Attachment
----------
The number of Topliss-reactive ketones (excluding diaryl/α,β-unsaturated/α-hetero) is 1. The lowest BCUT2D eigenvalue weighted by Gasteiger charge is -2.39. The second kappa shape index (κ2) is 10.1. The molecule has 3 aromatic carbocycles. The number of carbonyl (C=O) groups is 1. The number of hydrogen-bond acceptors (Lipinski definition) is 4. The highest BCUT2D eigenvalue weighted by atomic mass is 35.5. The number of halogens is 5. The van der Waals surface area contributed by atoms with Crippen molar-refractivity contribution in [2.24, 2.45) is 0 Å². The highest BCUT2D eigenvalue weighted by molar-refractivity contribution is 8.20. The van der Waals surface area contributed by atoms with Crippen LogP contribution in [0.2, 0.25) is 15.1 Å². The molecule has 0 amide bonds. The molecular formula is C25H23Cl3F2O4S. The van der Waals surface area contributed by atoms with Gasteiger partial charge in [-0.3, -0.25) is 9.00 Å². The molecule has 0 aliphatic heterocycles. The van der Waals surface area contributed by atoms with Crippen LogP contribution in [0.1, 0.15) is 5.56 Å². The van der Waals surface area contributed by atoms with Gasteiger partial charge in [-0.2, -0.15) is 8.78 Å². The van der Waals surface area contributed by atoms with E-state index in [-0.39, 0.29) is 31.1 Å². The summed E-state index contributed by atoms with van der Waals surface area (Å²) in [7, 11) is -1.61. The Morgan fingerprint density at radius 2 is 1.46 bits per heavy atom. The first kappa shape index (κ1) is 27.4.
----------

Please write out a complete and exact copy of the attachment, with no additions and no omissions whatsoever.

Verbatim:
The number of Topliss-reactive ketones (excluding diaryl/α,β-unsaturated/α-hetero) is 1. The lowest BCUT2D eigenvalue weighted by Gasteiger charge is -2.39. The second kappa shape index (κ2) is 10.1. The molecule has 3 aromatic carbocycles. The number of carbonyl (C=O) groups is 1. The number of hydrogen-bond acceptors (Lipinski definition) is 4. The highest BCUT2D eigenvalue weighted by atomic mass is 35.5. The number of halogens is 5. The van der Waals surface area contributed by atoms with Crippen molar-refractivity contribution in [2.24, 2.45) is 0 Å². The highest BCUT2D eigenvalue weighted by molar-refractivity contribution is 8.20. The van der Waals surface area contributed by atoms with Crippen LogP contribution in [0.2, 0.25) is 15.1 Å². The molecule has 0 amide bonds. The molecular formula is C25H23Cl3F2O4S. The van der Waals surface area contributed by atoms with Gasteiger partial charge in [-0.3, -0.25) is 9.00 Å². The molecule has 0 aliphatic heterocycles. The van der Waals surface area contributed by atoms with Crippen LogP contribution in [0.1, 0.15) is 5.56 Å². The van der Waals surface area contributed by atoms with Gasteiger partial charge in [-0.2, -0.15) is 8.78 Å². The van der Waals surface area contributed by atoms with E-state index in [-0.39, 0.29) is 31.1 Å². The summed E-state index contributed by atoms with van der Waals surface area (Å²) in [7, 11) is -1.61. The Morgan fingerprint density at radius 2 is 1.46 bits per heavy atom. The first kappa shape index (κ1) is 27.4.